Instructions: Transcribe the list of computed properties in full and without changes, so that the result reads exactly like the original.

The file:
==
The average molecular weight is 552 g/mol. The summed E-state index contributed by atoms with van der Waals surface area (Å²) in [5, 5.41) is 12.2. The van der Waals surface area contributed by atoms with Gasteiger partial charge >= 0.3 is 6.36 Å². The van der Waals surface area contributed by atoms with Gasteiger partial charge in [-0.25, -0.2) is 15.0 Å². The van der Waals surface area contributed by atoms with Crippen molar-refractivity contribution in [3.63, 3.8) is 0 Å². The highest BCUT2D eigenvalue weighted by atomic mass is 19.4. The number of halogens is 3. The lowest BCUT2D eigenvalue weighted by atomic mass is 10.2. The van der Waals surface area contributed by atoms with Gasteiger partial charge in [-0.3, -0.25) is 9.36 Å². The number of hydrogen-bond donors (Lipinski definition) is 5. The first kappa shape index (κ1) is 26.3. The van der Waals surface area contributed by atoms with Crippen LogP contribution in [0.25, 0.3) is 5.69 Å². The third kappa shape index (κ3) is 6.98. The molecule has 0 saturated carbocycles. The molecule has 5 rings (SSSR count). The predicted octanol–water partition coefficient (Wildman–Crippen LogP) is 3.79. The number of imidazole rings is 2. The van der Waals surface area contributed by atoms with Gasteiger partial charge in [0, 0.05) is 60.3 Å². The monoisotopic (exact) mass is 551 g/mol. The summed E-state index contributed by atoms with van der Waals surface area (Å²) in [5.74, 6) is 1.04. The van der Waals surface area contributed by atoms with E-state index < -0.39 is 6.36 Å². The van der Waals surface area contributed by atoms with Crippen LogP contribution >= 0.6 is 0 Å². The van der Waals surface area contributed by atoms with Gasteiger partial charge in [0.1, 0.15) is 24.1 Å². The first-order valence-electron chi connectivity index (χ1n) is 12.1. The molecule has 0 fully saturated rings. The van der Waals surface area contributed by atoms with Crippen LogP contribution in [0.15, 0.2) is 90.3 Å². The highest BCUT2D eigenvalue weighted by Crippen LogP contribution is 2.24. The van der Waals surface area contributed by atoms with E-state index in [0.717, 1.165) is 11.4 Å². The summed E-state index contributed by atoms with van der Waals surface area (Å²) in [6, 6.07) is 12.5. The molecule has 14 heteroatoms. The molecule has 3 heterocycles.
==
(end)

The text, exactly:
The average molecular weight is 552 g/mol. The summed E-state index contributed by atoms with van der Waals surface area (Å²) in [5, 5.41) is 12.2. The van der Waals surface area contributed by atoms with Gasteiger partial charge >= 0.3 is 6.36 Å². The van der Waals surface area contributed by atoms with Gasteiger partial charge in [-0.25, -0.2) is 15.0 Å². The van der Waals surface area contributed by atoms with Crippen molar-refractivity contribution in [3.63, 3.8) is 0 Å². The highest BCUT2D eigenvalue weighted by atomic mass is 19.4. The number of halogens is 3. The lowest BCUT2D eigenvalue weighted by atomic mass is 10.2. The van der Waals surface area contributed by atoms with Gasteiger partial charge in [-0.3, -0.25) is 9.36 Å². The number of hydrogen-bond donors (Lipinski definition) is 5. The first kappa shape index (κ1) is 26.3. The van der Waals surface area contributed by atoms with Crippen LogP contribution in [0.25, 0.3) is 5.69 Å². The third kappa shape index (κ3) is 6.98. The molecule has 0 saturated carbocycles. The molecule has 5 rings (SSSR count). The predicted octanol–water partition coefficient (Wildman–Crippen LogP) is 3.79. The number of imidazole rings is 2. The van der Waals surface area contributed by atoms with Gasteiger partial charge in [0, 0.05) is 60.3 Å². The monoisotopic (exact) mass is 551 g/mol. The summed E-state index contributed by atoms with van der Waals surface area (Å²) in [5.74, 6) is 1.04. The van der Waals surface area contributed by atoms with E-state index < -0.39 is 6.36 Å². The van der Waals surface area contributed by atoms with Crippen LogP contribution >= 0.6 is 0 Å². The van der Waals surface area contributed by atoms with Gasteiger partial charge in [0.1, 0.15) is 24.1 Å². The first-order valence-electron chi connectivity index (χ1n) is 12.1. The molecule has 0 fully saturated rings. The van der Waals surface area contributed by atoms with Crippen LogP contribution in [0.15, 0.2) is 90.3 Å². The highest BCUT2D eigenvalue weighted by Crippen LogP contribution is 2.24. The van der Waals surface area contributed by atoms with E-state index in [0.717, 1.165) is 11.4 Å². The summed E-state index contributed by atoms with van der Waals surface area (Å²) in [6, 6.07) is 12.5. The molecule has 14 heteroatoms. The molecule has 3 heterocycles.